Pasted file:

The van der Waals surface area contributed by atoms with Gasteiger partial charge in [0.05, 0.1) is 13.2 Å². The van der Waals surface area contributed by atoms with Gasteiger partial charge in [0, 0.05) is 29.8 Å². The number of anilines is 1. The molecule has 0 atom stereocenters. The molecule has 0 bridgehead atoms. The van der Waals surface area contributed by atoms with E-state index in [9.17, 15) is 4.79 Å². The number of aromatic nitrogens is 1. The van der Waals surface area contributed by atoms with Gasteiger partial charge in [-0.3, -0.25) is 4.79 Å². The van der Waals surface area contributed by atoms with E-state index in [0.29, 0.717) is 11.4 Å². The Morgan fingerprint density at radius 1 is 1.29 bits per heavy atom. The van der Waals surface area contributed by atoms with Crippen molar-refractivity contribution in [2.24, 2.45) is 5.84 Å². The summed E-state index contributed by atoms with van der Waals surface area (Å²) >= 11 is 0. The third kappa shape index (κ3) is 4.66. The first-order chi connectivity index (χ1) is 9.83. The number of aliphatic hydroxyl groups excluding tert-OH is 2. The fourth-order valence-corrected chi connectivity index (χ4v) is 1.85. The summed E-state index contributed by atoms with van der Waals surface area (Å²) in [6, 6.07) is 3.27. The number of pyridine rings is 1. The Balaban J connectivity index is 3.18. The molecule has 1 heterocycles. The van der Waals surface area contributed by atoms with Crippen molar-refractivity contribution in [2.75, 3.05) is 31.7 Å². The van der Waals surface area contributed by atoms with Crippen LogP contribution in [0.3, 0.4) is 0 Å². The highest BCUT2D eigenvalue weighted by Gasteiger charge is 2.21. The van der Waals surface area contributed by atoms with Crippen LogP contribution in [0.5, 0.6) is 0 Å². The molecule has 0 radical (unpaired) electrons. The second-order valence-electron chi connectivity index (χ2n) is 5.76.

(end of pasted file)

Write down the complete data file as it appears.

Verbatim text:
The van der Waals surface area contributed by atoms with Gasteiger partial charge in [0.05, 0.1) is 13.2 Å². The van der Waals surface area contributed by atoms with Gasteiger partial charge in [0, 0.05) is 29.8 Å². The number of anilines is 1. The molecule has 0 atom stereocenters. The molecule has 0 bridgehead atoms. The van der Waals surface area contributed by atoms with E-state index in [9.17, 15) is 4.79 Å². The number of aromatic nitrogens is 1. The van der Waals surface area contributed by atoms with Gasteiger partial charge in [-0.3, -0.25) is 4.79 Å². The van der Waals surface area contributed by atoms with E-state index in [0.29, 0.717) is 11.4 Å². The Morgan fingerprint density at radius 1 is 1.29 bits per heavy atom. The van der Waals surface area contributed by atoms with Crippen molar-refractivity contribution in [2.24, 2.45) is 5.84 Å². The summed E-state index contributed by atoms with van der Waals surface area (Å²) >= 11 is 0. The third kappa shape index (κ3) is 4.66. The first-order chi connectivity index (χ1) is 9.83. The number of aliphatic hydroxyl groups excluding tert-OH is 2. The fourth-order valence-corrected chi connectivity index (χ4v) is 1.85. The summed E-state index contributed by atoms with van der Waals surface area (Å²) in [6, 6.07) is 3.27. The number of pyridine rings is 1. The Balaban J connectivity index is 3.18. The molecule has 1 heterocycles. The van der Waals surface area contributed by atoms with Crippen molar-refractivity contribution in [2.75, 3.05) is 31.7 Å². The van der Waals surface area contributed by atoms with Crippen LogP contribution in [0.3, 0.4) is 0 Å². The highest BCUT2D eigenvalue weighted by Gasteiger charge is 2.21. The van der Waals surface area contributed by atoms with Crippen LogP contribution in [0.5, 0.6) is 0 Å². The molecule has 0 radical (unpaired) electrons. The second-order valence-electron chi connectivity index (χ2n) is 5.76.